What's the rising action?
The rising action is the series of events that lead up to the climax. It occurs after your introduction. The rising action creates the tension and action necessary to make the climax the cultivating moment in the work. The rising action gives a background to the climax; without it, the climax would not seem placed on any solid foundation.
For example, in Death of a Salesman, the rising action includes Willy getting fired, Biff divulging that he knows Willy is a fake, Biff being turned down by Willy's old boss and stealing something, etc. All of these events lead up to the climax, in which Willy and Biff have an incredible argument that culminates in Willy killing himself.
Each of these events put one more thing on Willy's plate; they 'rose' the action of the story. This all lead to the big blow-up, the climax, of the story.
The rising action is one of the elements of plot postulated by the German writer Gustav Freytag, in Techniques of Drama (1863). The rising action leads to the turning point in the story, which is called the climax. Thus, the rising action includes all of the events that lead to the climax.
For an example of the rising action, think of the children's story, "Little Red Riding Hood." The climax of the story is when Little Red Riding Hood discovers that her granny has been replaced by the Wolf, who has disguised himself to deceive the little girl. All of the action that leads up to this climax (packing the basket of food, setting out to Granny's house, initially encountering the Wolf in the forest, etc.) are all part of the rising action.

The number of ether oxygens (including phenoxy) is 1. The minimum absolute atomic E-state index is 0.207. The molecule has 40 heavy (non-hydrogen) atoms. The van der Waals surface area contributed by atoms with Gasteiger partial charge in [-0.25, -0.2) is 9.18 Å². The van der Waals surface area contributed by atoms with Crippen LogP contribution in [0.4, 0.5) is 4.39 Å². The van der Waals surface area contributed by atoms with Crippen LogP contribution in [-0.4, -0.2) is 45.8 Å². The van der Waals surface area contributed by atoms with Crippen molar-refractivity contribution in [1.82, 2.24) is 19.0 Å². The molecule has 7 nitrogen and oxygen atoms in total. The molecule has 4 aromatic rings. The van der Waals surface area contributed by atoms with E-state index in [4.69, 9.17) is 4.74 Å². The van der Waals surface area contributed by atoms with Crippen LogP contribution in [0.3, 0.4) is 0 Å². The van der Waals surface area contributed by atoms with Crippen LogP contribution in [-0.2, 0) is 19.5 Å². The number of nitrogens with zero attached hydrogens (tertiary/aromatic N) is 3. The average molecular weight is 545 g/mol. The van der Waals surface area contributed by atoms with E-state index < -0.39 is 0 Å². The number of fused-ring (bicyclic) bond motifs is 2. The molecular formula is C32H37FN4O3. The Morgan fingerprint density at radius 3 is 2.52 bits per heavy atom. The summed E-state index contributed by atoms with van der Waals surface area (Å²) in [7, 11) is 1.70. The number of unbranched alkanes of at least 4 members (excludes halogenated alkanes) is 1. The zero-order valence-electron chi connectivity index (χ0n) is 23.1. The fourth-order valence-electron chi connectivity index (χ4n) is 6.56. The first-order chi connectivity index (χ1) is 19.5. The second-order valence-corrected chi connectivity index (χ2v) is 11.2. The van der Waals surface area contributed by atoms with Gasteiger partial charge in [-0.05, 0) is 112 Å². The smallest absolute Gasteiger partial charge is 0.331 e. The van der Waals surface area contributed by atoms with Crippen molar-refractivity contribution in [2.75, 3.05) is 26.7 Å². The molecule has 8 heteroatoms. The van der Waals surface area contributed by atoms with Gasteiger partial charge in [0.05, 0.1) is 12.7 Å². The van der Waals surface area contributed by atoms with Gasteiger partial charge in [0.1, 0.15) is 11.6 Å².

A traditional dramatic plot structure has five elements: Exposition, Complication, RISING ACTION, Climax and Resolution. The Exposition introcuces the main character and the initial situation. A complication arises that calls the main character's future in doubt--Suspense or tension is created. The Rising Action runs through the middle part of the plot structure and each detail of it increases the suspense, making one side or the other seem the likely outcome. (The main character will succeed or fail.) The Climax is the moment in which the suspense is brought to an end. The tension is suddeenly released. The Resolution is the wrapping up of loose ends. This structure is also called Fryetag's Triangle.